Then we get to “The Big Cheese,” an episode that hilariously steers into its one-note gag to an insane degree – only to snatch it away, hard and without warning. Rewatching this episode, I’m also struck with how patient Tartakovsky builds the gag. Dexter puts off his French homework to work on other, “more important” scientific pursuits, although some are really generic chores with complicated names. There’s no “panic” when Dexter realizes he still has to study – he just decides on a fairly normal trope – overnight osmosis. Playing a record that pipes French-lessons into his ears while he sleeps, the record skips over and over when it hits one central phrase: omelette du fromage. By the 90s, we were well in the CD/cassette era, so Dexter using a record for this feels silly, but it is central to the joke, and Dexter has been shown to disregard a lot of basic ideas for the pursuit of higher intelligence. Obviously his arrogance will prove to be his downfall, but “The Big Cheese’s” idea of a downfall is brutal.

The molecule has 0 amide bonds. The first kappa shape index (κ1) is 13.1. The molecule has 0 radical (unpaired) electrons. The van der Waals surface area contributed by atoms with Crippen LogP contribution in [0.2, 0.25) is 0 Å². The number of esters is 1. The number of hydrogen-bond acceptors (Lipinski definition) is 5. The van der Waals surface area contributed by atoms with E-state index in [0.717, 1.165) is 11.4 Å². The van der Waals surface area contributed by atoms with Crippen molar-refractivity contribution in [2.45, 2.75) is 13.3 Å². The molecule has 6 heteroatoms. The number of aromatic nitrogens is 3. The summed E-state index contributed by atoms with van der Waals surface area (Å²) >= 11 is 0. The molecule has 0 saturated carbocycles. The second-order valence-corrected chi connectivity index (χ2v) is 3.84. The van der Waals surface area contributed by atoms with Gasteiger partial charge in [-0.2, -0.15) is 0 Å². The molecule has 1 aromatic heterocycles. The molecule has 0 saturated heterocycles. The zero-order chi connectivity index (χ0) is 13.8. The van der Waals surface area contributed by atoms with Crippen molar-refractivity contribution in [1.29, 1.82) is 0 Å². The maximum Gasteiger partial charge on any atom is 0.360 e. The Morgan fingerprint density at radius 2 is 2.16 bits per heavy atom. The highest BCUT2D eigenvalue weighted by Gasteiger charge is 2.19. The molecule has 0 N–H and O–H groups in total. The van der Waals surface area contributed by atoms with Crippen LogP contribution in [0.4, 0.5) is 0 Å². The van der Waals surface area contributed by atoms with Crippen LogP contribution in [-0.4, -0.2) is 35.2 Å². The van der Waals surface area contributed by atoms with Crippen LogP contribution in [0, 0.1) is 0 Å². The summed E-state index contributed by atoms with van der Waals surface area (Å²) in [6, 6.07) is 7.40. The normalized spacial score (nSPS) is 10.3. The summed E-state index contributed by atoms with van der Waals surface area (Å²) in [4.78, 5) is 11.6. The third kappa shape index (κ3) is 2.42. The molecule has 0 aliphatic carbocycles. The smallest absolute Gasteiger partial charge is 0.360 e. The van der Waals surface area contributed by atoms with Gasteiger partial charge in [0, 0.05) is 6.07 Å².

Tartakovsky is fully aware of the trope in play, in how most shows would have its main character work around his situation to avoid being caught in one-phras-only mode. So Tarakovsky immediately has Dexter get caught. It’s by his sister, Dee-Dee, and she begins a comic repetition of her own: “That’s all you can say!” she sing-shouts, over and over, and at this point, it’s amusing. There is also a forewarning nature to it, specifically when she pops up during the montage, a sign of bad things to come. But before that point, that montage is a doozy. Montages are a dime a dozen in cartoons, but here, Tartakovsky escalates the absurdity of the situation with some impressive decision. He even starts the absurdity with a test with one single question, then ramps things up in more and more ridiculous ways. Some are a bit obvious, like omelette du fromage being a French town somehow, and the girls in the class being smitten by his use of French. The potential bullies suddenly being scared off by Dexter’s use of the phrase, however, is such a random development, precisely because unlike the previous gags, this one completely lacks any reason to have occurred.